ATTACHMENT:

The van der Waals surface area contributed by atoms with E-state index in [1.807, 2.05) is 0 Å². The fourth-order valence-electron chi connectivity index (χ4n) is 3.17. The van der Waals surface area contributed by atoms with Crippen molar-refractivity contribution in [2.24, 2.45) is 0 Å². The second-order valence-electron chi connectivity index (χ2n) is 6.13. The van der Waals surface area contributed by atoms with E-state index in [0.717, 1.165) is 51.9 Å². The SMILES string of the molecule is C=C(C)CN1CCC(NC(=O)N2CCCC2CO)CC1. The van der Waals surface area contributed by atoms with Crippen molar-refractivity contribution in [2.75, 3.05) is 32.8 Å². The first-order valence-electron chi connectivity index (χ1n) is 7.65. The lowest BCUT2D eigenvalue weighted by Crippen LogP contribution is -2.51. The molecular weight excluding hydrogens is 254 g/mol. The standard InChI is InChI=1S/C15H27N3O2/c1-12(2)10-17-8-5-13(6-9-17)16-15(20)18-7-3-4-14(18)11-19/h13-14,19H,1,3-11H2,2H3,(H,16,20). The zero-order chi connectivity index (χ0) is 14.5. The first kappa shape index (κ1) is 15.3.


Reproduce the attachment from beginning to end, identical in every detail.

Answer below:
The van der Waals surface area contributed by atoms with E-state index in [1.807, 2.05) is 0 Å². The fourth-order valence-electron chi connectivity index (χ4n) is 3.17. The van der Waals surface area contributed by atoms with Crippen molar-refractivity contribution in [2.24, 2.45) is 0 Å². The second-order valence-electron chi connectivity index (χ2n) is 6.13. The van der Waals surface area contributed by atoms with E-state index in [0.717, 1.165) is 51.9 Å². The SMILES string of the molecule is C=C(C)CN1CCC(NC(=O)N2CCCC2CO)CC1. The van der Waals surface area contributed by atoms with Crippen molar-refractivity contribution in [2.75, 3.05) is 32.8 Å². The first-order valence-electron chi connectivity index (χ1n) is 7.65. The lowest BCUT2D eigenvalue weighted by Crippen LogP contribution is -2.51. The molecular weight excluding hydrogens is 254 g/mol. The standard InChI is InChI=1S/C15H27N3O2/c1-12(2)10-17-8-5-13(6-9-17)16-15(20)18-7-3-4-14(18)11-19/h13-14,19H,1,3-11H2,2H3,(H,16,20). The zero-order chi connectivity index (χ0) is 14.5. The first kappa shape index (κ1) is 15.3.